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Title: Vanadate stimulates system A amino acid transport activity in skeletal muscle. Evidence for the involvement of intracellular pH as a mediator of vanadate action
Author: Muñoz Moruno, Purificación
Gumà i Garcia, Anna Maria
Camps Camprubí, Marta
Furriols Espona, Marc
Testar, Xavier
Palacín Prieto, Manuel
Zorzano Olarte, Antonio
Keywords: Aminoàcids
Amino acids
Issue Date: 25-May-1992
Publisher: American Society for Biochemistry and Molecular Biology
Abstract: Sodium orthovanadate caused a 2-fold stimulation of system A transport activity in soleus muscle, as assessed by the uptake of the nonmetabolizable analog 2-(methylamino)isobutyric acid (MeAIB). The effect of vanadate on system A was rapid, concentration-dependent and was characterized by an increased Vmax without modification of Km for MeAIB. Under these conditions, vanadate also activated 3-O-methylglucose uptake and lactate production. The effects of vanadate on muscle metabolism showed a complex interaction with the effects of insulin. Thus, the stimulatory effects of vanadate and insulin on MeAIB and 3-O-methylglucose uptake were not additive; however, the effects of insulin and vanadate on lactate production were additive. In spite of the lack of additivity, insulin- and vanadate-induced stimulation of system A differed in their sensitivity to gramicidin D, being the vanadate effect more susceptible to inhibition by gramicidin D than the insulin effect. System A transport activity shows a dependence on pH, and recent results suggest the presence of critical histidine residues on the A carrier that may be responsible for its pH dependence (Bertran, J., Roca, A., Pola, E., Testar, X., Zorzano, A. & Palacín, M. (1991) J. Biol. Chem. 266, 798-802). In this regard, a rise in extracellular pH led to a substantial activation of system A. Furthermore, lowering of muscle intracellular pH induced by ethylisopropylamiloride (EIPA), a specific inhibitor of sodium/proton exchange activity, led to inhibition of system A. This suggests that critical histidine residues are present in an intracellular localization on the A carrier. Furthermore, the rate of muscle glycolysis was also altered in response to a rise in extracellular pH or to EIPA treatment. Regarding the mechanisms involved in vanadate action, vanadate treatment in the incubated soleus muscle did not cause any significant stimulation of tyrosine kinase activity after partial purification of muscle insulin receptors. On the other hand, vanadate but not insulin caused a substantial increase in muscle intracellular pH as assessed by 5,5'-dimethyloxazolidine-2,4-dione equilibrium. This effect of vanadate on intracellular pH was not due to activation of the sodium/proton exchanger, since it was not blocked by EIPA. Based on these findings, we suggest that alkalinization of muscle intracellular pH might mediate the effects of vanadate on system A and on glycolysis.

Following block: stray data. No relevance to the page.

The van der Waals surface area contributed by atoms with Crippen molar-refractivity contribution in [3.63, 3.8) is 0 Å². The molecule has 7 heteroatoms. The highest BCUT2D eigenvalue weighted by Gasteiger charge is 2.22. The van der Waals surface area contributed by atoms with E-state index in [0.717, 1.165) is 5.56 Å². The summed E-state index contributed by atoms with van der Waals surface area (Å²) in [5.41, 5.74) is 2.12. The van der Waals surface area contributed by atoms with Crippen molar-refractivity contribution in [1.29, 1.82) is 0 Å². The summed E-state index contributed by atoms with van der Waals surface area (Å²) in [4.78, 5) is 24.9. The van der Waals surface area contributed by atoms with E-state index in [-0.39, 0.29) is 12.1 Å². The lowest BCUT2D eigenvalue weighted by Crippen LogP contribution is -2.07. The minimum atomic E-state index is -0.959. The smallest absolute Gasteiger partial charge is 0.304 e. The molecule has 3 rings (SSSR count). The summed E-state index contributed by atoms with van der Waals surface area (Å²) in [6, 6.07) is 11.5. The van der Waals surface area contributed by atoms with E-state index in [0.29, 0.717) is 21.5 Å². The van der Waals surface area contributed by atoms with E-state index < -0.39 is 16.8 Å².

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It is part of: Journal of Biological Chemistry, 1992, vol. 267, num. 15, p. 10381-10388
ISSN: 0021-9258
Appears in Collections:Articles publicats en revistes (Bioquímica i Biomedicina Molecular)
Articles publicats en revistes (Ciències Fisiològiques)

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